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How many founders, how large a population?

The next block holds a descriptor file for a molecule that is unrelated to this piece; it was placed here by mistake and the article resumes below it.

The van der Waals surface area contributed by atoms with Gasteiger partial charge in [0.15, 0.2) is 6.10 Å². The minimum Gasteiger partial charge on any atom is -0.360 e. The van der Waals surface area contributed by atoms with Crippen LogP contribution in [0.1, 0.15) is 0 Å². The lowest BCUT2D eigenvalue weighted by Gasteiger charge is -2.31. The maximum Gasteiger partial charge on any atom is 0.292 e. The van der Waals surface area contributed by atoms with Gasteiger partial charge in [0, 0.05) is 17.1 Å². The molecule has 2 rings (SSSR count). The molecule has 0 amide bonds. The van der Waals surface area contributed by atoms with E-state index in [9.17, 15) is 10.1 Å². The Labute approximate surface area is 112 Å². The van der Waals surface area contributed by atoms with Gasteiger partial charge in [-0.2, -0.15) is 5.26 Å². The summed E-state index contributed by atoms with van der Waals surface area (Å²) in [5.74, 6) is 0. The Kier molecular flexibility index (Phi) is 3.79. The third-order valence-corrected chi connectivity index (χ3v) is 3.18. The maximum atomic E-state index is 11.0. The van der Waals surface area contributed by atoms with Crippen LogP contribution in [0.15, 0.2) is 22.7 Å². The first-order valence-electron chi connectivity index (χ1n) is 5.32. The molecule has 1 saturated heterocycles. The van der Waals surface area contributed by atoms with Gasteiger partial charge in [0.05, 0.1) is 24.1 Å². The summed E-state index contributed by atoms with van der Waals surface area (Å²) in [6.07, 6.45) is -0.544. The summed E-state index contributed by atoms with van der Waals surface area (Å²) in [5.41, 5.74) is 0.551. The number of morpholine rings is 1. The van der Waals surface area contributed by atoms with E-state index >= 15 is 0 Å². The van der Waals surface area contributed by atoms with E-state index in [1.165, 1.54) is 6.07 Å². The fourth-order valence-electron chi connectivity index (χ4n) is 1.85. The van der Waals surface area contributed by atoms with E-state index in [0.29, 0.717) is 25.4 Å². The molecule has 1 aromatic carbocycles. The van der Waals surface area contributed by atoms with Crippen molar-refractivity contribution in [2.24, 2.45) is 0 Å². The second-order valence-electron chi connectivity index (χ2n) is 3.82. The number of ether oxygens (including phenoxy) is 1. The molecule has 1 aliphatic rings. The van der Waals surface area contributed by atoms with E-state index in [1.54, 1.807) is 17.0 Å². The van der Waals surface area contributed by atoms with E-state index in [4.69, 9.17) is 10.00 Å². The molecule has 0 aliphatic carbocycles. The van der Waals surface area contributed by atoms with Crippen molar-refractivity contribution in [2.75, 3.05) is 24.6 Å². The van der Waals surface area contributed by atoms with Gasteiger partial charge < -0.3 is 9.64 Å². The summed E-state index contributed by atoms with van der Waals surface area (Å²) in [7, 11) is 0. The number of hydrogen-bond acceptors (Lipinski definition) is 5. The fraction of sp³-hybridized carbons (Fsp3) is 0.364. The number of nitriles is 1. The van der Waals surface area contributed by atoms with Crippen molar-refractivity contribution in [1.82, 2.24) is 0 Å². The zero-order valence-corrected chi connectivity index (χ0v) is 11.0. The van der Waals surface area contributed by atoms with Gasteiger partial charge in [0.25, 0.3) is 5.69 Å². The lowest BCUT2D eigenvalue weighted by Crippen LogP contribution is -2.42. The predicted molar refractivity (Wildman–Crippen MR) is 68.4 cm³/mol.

The number of population founders and the size of the population are two important variables in determining how much gene diversity can be retained in a population. A model is developed to determine the most cost-effective balance of those two variables, based on comparing the marginal costs of increasing the number of founders vs. increasing the population size. Marginal costs, in this case, are the costs of increasing the number of founders or the population size by one animal. For a goal of retaining 90% gene diversity for 10–15 generations (approximately 100 years), the current recommendation of 20 effective founders is very close to the least-cost solution when the ratio of the marginal costs is equal to one. However, when the ratio is greater or less than one that number can change considerably. Zoo Biol 29:638–646, 2010. © 2010 Wiley-Liss, Inc.

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